The form requests "alternative academic instruction" for the child, and that the form be put in the child's permanent file, and ends with the warning "Any instruction contrary to this notice will be the subject of further action to protect my child."
Who are the folks behind this?
Top of the crew are Diane Stover (Program director) and her husband John. The Stovers have long been active in Ohio conservative circles, including Ohio Value Voters, another group they created and led. They've got a background in IT and real estate; plus, she's a Sunday School teacher and he's a Baptist deacon. The Stovers were also among the witnesses testifying in favor of Ohio's anti-teaching naughty stuff law; she urged the legislature "to protect children from the indoctrination of harmfulk ideology in our schools."
Other board members include Cathy Pulz, who headed up the Upper Arlington Education Coalition that, among other things, fought back against gender neutral bathrooms in school (she also testified in favor of the gag bill). Also, Linda Harvey, president of Mission America, a Christian pro-family organization. Mission America hosted a podcast about the dangers of CRT, with Johnathan Broadbent, another board member, as guest. The final member is Jen Burr, who testified in favor of open, maskless schools as a board member of Ohio Parents for Traditional Education (they have a Facebook page that has gone private). There are connections to the Tea Party, Citizens for Free Speech--the usual crew.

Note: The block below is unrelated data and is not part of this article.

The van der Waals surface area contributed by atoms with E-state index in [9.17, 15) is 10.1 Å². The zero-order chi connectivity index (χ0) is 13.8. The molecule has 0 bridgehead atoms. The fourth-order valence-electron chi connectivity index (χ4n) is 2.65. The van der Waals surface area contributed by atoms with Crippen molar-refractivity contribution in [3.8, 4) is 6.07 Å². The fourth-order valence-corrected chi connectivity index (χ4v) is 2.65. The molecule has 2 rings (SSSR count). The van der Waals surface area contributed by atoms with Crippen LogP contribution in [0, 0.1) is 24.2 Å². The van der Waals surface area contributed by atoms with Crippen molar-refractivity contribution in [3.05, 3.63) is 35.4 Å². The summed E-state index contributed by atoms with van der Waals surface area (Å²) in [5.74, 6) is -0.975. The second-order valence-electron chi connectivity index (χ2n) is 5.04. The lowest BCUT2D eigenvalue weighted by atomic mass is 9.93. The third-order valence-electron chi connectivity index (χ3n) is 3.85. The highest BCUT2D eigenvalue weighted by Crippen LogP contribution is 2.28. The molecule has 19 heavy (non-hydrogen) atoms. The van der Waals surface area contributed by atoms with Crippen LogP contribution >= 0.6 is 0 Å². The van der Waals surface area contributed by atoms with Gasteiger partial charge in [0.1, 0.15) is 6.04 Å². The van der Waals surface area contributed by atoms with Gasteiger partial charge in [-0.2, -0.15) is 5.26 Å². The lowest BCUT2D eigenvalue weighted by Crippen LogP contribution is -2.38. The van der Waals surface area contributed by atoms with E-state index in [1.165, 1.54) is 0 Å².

CRT continues to be a catch-all for every complaint about public education ever, while also trying to generate discontent with public education, the better to fuel new attempts to simply get rid of it and replace it with a good-luck-you're-on-your-own marketplace even as taxpayers send money to religious schools. From complaints about critical race theory (which came after complaints about closed schools and mask mandates) we've moved on to the old refrain against everything that schools might teach that some conservative christianists disapprove of.
It would be a mistake for public education to take the stance that parents should shut up and sit down, but it would also be a mistake to let a small, vocal, albeit well-organized group intent on turning the clock back to a whitewashed version of 1955 decide what schools should do. The notion, as expressed by Mike Pompeo, that "parents should decide what their children are taught in school" is one more dismissal of educator expertise and a sure recipe for educational stagnation. I absolutely get the visceral fear of having your children grow up to be something foreign to your own beliefs and experience, but I don't get the notion that "don't let me children learn anything that I don't know myself" is a solution to anything. This is not freedom; this is a clumsy attempt to tie freedom up and gag it. Plus, I'll bet dollars to donuts that even as I type this, children are online googling items from the list of forbidden subjects. Good luck with that opt out thing.